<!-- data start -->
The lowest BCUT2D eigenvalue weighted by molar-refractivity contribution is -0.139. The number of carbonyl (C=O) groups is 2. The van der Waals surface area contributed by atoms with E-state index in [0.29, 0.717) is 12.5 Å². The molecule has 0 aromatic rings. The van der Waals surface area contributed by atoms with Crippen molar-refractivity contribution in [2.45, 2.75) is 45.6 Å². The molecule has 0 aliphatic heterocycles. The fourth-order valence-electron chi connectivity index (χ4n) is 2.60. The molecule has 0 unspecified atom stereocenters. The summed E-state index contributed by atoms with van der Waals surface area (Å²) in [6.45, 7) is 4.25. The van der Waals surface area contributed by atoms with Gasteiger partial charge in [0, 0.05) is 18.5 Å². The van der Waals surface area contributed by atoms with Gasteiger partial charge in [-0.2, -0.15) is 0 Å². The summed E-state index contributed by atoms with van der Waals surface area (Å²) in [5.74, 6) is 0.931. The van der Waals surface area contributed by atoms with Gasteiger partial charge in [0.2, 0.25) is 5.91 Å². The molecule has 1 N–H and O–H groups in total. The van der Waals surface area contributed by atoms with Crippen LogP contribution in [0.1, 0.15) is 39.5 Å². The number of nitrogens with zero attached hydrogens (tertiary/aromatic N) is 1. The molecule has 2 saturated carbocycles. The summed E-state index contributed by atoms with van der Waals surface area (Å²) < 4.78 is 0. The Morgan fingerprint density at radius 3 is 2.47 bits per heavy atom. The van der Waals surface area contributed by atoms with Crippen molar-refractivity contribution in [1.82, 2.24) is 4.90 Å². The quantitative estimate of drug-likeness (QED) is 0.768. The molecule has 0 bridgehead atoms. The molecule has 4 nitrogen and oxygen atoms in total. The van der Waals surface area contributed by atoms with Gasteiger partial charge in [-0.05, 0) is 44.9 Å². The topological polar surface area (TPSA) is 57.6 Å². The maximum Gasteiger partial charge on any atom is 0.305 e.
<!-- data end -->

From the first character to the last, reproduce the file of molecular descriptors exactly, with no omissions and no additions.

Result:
The lowest BCUT2D eigenvalue weighted by molar-refractivity contribution is -0.139. The number of carbonyl (C=O) groups is 2. The van der Waals surface area contributed by atoms with E-state index in [0.29, 0.717) is 12.5 Å². The molecule has 0 aromatic rings. The van der Waals surface area contributed by atoms with Crippen molar-refractivity contribution in [2.45, 2.75) is 45.6 Å². The molecule has 0 aliphatic heterocycles. The fourth-order valence-electron chi connectivity index (χ4n) is 2.60. The molecule has 0 unspecified atom stereocenters. The summed E-state index contributed by atoms with van der Waals surface area (Å²) in [6.45, 7) is 4.25. The van der Waals surface area contributed by atoms with Gasteiger partial charge in [0, 0.05) is 18.5 Å². The van der Waals surface area contributed by atoms with Gasteiger partial charge in [-0.2, -0.15) is 0 Å². The summed E-state index contributed by atoms with van der Waals surface area (Å²) in [5.74, 6) is 0.931. The van der Waals surface area contributed by atoms with Gasteiger partial charge in [0.2, 0.25) is 5.91 Å². The molecule has 1 N–H and O–H groups in total. The van der Waals surface area contributed by atoms with Crippen LogP contribution in [0.1, 0.15) is 39.5 Å². The number of nitrogens with zero attached hydrogens (tertiary/aromatic N) is 1. The molecule has 2 saturated carbocycles. The summed E-state index contributed by atoms with van der Waals surface area (Å²) < 4.78 is 0. The Morgan fingerprint density at radius 3 is 2.47 bits per heavy atom. The van der Waals surface area contributed by atoms with Crippen molar-refractivity contribution in [1.82, 2.24) is 4.90 Å². The quantitative estimate of drug-likeness (QED) is 0.768. The molecule has 0 bridgehead atoms. The molecule has 4 nitrogen and oxygen atoms in total. The van der Waals surface area contributed by atoms with Gasteiger partial charge in [-0.05, 0) is 44.9 Å². The topological polar surface area (TPSA) is 57.6 Å². The maximum Gasteiger partial charge on any atom is 0.305 e.